Weaponweapons of all Hindu gods
ConsortShiva (for Parvati), Vishnu (For Lakshmi), Brahma (for Saraswati)

The tridevi is Sanskrit for "the three divine ones".  There are many triune arrangements of Gods and Goddesses in the Hindu spiritual systems.  Two of them are offered here, the tridevi and the trimurti.  Also here is a marriage of Sanskrit with western evolved forms of Indo-European languages.  Tri in Sanskrit is three or trinity or triangle or....
It is important to see that the tridevi conjoin.  So do the trimurti.  This begins to reveal the depth of the Hindu system in which there are thousands of deity, yet really there is only one - there is only one yet really there are thousands.  Or perhaps there are none; there is only you, only me, only Shakti and wisdom and devotion.  Power, Wisdom, Devotion - here is yet another trinity.
In the Hindu Chakra system, the flow in and through the centers is the flow of Shakti.  There is a yoga called Shakti Yoga which is designed to evoke and enhance the Shakti flow.  Russill Paul has a CD of music that comes from this tradition, part of a trilogy of musical yogas, Shabda, Shakti and Bhava Yoga.  Part of the Shakti circulation  is from the earth into the root chakra, and from the sky into the crown chakra.  This is the reason for sitting, to connect the root with earth while the crown penetrates the sky to complete the circuit.  Here is a poem concerning what happens next when the crown chakra opens by accident in an unprepared guy.  Me.  Oops.

Running For Cover

Now that there's a hole
in the top of my noggin
see what all leaks out
and how it lands, jams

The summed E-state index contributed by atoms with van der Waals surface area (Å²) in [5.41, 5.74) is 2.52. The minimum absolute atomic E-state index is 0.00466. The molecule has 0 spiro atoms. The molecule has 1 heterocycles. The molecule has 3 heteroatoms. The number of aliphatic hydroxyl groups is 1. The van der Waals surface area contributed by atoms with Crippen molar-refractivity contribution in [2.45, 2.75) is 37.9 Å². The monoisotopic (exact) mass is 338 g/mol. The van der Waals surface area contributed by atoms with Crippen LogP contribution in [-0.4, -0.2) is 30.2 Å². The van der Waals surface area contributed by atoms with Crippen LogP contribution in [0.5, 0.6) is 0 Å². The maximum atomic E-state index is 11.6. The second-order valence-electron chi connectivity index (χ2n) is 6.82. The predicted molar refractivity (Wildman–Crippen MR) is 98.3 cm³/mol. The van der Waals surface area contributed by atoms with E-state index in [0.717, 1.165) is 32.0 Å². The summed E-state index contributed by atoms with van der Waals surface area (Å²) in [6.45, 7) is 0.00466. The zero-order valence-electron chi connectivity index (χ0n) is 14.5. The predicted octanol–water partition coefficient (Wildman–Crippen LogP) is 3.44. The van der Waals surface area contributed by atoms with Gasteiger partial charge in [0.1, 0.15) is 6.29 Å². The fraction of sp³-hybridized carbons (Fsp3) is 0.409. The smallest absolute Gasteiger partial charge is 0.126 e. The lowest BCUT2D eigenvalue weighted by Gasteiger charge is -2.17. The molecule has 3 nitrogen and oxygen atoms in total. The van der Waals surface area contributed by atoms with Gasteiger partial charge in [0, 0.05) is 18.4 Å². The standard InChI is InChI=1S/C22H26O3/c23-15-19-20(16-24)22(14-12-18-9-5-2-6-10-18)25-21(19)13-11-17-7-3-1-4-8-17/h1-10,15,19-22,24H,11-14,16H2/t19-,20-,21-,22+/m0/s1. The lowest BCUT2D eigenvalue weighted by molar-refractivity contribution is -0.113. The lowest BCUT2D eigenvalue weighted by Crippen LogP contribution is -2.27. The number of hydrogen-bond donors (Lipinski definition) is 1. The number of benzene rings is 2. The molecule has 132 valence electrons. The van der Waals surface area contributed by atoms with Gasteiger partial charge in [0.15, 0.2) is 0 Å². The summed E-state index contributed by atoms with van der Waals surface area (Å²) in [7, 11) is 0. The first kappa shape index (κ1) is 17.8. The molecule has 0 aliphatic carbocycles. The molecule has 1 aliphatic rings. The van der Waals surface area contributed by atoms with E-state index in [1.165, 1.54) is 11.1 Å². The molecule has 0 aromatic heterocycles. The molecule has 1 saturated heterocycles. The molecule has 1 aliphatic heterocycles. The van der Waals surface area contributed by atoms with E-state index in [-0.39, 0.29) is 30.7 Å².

the old reeds into the mud
at the misty lake's
edge while scurrying
for cover, running to duck
the coming day's light.
December 24, 2009   1:59 PM

I hope you notice that the contents that have escaped are the bits running for cover, not me. Me, I am stuck in the mud, prolly.

Sunday, October 9, 2011

The Hangover

The Little King - Sowa

Michael Sowa (born 1945) is a German artist known mainly for his paintings, which are variously whimsical, surreal, or stunning. His paintings often feature animals and are titled in English and German. Sowa studied at the Berlin State School of Fine Arts for seven years and worked briefly as an art teacher before focusing entirely on his career as a painter and illustrator.

The Hangover

This is difficult
how you keep popping into
my life, your red presence
between my coffee
and my old style morning news,
daring me to reach for
one or the other,
forcing me after this to go
all final on you,
all serial, knife
flashing in the naked light
as I cut your coat.

Written October 9, 2011 9:20 PM

The Little King - Otto Soglow

Written for Tess' Magpie Tales. Go to Mag 86 for inspiration. Click here

Saturday, October 8, 2011

Swimming Underwater

Mary Oliver summer 1964
When it's over, it's over, and we don't know
any of us, what happens then.
So I try not to miss anything.
I think, in my whole life, I have never missed
the full moon
Or the slipper of its coming back.
Or, a kiss,
Well, yes, especially a kiss.
- Mary Oliver, Swan

Mary Oliver (born September 10, 1935) is an American poet who has won the National Book Award and the Pulitzer Prize. The New York Times described her as "far and away, this country's [America's] best-selling poet". Oliver’s first collection of poems, Voyage, and Other Poems, was published in 1963, when she was 28. Oliver's work turns towards nature for its inspiration and describes the sense of wonder it instills in her. “When it’s over", she says, "I want to say: all my life / I was a bride married to amazement. / I was the bridegroom, taking the world into my arms.”

Mary in 2007

If you are interested, wiki her and read the rest.

Swimming Underwater

When I was younger
I would sink to the bottom
and lie still within
the current beside
the grotto that calls me still
all these years later.

I would move slowly
not swimming so much, pulling
myself and gliding
slowly through the cool
water, the quiet blue depths,
holding my warm breath
as long as I could.

December 24, 2009   9:46 AM

Thursday, October 6, 2011

A Wolf Races The Train

I am blessed with internet poet friends. I hope you will give yourself a good gift and visit Erin at her blog "in search of white space". She has outdone herself on this post journal 48, by train and I had to answer her...

A Wolf Races The Train

I shall howl at you,
howl at the first and last cars
and at the power
of the driving wheel.
I shall race you and the moon